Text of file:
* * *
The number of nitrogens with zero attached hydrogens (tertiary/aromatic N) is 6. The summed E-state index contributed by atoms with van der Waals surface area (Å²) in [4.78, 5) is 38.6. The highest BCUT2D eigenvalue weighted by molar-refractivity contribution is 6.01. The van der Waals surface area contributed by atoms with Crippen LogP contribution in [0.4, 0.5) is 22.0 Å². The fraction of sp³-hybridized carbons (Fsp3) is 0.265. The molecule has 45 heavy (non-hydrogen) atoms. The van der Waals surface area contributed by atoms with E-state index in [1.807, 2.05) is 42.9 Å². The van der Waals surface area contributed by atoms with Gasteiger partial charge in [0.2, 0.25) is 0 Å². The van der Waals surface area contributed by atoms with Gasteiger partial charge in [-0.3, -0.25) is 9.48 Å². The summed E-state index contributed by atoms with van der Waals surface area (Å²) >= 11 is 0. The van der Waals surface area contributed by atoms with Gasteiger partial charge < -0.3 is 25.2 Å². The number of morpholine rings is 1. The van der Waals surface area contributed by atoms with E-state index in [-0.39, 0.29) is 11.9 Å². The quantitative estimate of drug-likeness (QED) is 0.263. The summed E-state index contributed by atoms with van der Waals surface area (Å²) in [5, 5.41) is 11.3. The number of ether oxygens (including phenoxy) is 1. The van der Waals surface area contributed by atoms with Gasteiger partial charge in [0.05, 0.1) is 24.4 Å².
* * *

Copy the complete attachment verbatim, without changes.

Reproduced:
The number of nitrogens with zero attached hydrogens (tertiary/aromatic N) is 6. The summed E-state index contributed by atoms with van der Waals surface area (Å²) in [4.78, 5) is 38.6. The highest BCUT2D eigenvalue weighted by molar-refractivity contribution is 6.01. The van der Waals surface area contributed by atoms with Crippen LogP contribution in [0.4, 0.5) is 22.0 Å². The fraction of sp³-hybridized carbons (Fsp3) is 0.265. The molecule has 45 heavy (non-hydrogen) atoms. The van der Waals surface area contributed by atoms with E-state index in [1.807, 2.05) is 42.9 Å². The van der Waals surface area contributed by atoms with Gasteiger partial charge in [0.2, 0.25) is 0 Å². The van der Waals surface area contributed by atoms with Gasteiger partial charge in [-0.3, -0.25) is 9.48 Å². The summed E-state index contributed by atoms with van der Waals surface area (Å²) >= 11 is 0. The van der Waals surface area contributed by atoms with Gasteiger partial charge < -0.3 is 25.2 Å². The number of morpholine rings is 1. The van der Waals surface area contributed by atoms with E-state index in [-0.39, 0.29) is 11.9 Å². The quantitative estimate of drug-likeness (QED) is 0.263. The summed E-state index contributed by atoms with van der Waals surface area (Å²) in [5, 5.41) is 11.3. The number of ether oxygens (including phenoxy) is 1. The van der Waals surface area contributed by atoms with Gasteiger partial charge in [0.05, 0.1) is 24.4 Å².